As the meowing continued, I realized that whatever was going on, I would definitely have to investigate before I could get any rest.  As I carefully navigated towards the living room, I started saying:  "Suki, what on earth are you doing out here making all that noise?"

There was no Suki to be seen but suddenly the meowing became louder and much more insistent and ... it appeared to be coming from the kitchen.  I turned on the light, but no Suki could be seen!  She could, however, be heard scratching and meowing and the noise appeared to be coming from my built-in, double-door, pantry!  I opened the door and out bolted a very upset cat -- I knew she was upset because she continued to talk about her displeasure for the next couple of minutes with staccato-type meows.  I refused to give her any sympathy, however, as I told her it was her own fault for sneaking in the pantry while my back was turned.  I also reminded her that "curiosity killed the cat".  At this point, she stuck her tail up in the air, turned around and walked sedately into the living room. I headed back to bed, grateful that all was peaceful once again.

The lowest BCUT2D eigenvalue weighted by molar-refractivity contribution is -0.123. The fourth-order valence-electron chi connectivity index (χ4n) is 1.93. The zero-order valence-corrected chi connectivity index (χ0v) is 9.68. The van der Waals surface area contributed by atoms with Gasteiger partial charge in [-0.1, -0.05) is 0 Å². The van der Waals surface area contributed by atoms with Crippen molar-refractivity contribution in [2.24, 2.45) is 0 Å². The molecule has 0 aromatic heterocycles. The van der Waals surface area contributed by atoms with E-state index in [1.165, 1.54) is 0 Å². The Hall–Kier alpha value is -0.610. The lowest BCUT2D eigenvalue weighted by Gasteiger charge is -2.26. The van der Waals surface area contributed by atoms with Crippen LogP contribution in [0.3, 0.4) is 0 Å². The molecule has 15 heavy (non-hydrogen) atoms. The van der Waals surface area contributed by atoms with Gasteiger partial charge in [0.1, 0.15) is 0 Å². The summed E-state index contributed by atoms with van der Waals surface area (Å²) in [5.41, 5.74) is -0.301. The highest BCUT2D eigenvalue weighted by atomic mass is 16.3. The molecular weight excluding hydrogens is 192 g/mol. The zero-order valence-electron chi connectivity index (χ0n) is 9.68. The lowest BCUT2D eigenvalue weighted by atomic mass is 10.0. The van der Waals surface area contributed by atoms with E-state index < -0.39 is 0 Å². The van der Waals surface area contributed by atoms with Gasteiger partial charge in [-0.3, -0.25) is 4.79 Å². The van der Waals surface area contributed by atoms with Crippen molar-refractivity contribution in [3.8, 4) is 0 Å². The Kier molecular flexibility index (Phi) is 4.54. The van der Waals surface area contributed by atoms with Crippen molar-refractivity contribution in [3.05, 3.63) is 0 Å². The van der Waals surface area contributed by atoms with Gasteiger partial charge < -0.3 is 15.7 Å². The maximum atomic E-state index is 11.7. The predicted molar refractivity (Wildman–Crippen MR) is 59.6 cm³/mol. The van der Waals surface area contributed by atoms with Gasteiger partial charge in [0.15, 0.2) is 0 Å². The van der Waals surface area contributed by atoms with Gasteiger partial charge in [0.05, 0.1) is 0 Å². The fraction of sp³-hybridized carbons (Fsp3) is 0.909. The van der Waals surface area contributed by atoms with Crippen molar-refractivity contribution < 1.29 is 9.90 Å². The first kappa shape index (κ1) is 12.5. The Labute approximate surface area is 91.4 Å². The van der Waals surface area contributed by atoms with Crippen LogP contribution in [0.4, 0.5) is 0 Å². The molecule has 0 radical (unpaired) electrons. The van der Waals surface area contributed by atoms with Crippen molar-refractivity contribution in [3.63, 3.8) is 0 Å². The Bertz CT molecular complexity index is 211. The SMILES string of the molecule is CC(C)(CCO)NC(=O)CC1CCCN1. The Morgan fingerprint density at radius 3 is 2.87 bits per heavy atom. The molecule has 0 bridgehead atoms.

As for me...

Well, I just got home from seeing the sleep clinic doctor and I think we may be making some progress.  I have been given some medication that is supposed to help prevent the sleep attacks.  I am starting off with a small dosage to see how it works and I have a follow up appointment in a few weeks plus a phone number I can call if there are problems before then. 

As well, she is putting me on an iron supplement even though my iron level is low normal; however, research has shown that people with Restless Leg Syndrome need a higher level of iron in their bodies than most people.  If this should work then I will be able to stop taking any medication for RLS at all!  I love the idea of getting rid of some of these pills.

I will give you more information once I begin my "clinical trials"!!  Now I am just tired and want to go and rest.

Join me in giving thanks to God for getting me through all these surgeries and tests and such.  And thanks to all of you for your prayers and good wishes.  I don't know if I would have made it without you.  May God bless you all.

I can't end today without mentioning our dear Holy Father, Pope Benedict XVI.  I watched the Wednesday teaching from St. Peter's at 4 a.m our time.  It was a beautiful, sunny day in Rome and the place was packed with people. They extended all the way back into the streets like they did for Blessed Pope John Paul II's funeral.  I have no idea of the numbers, but many of them were young people.  It is like a death without the dying as this was the last time Benedict will appear in public.  I will miss him very much.  I know he will be praying for the whole Church and especially for those cardinals preparing to elect our new pope.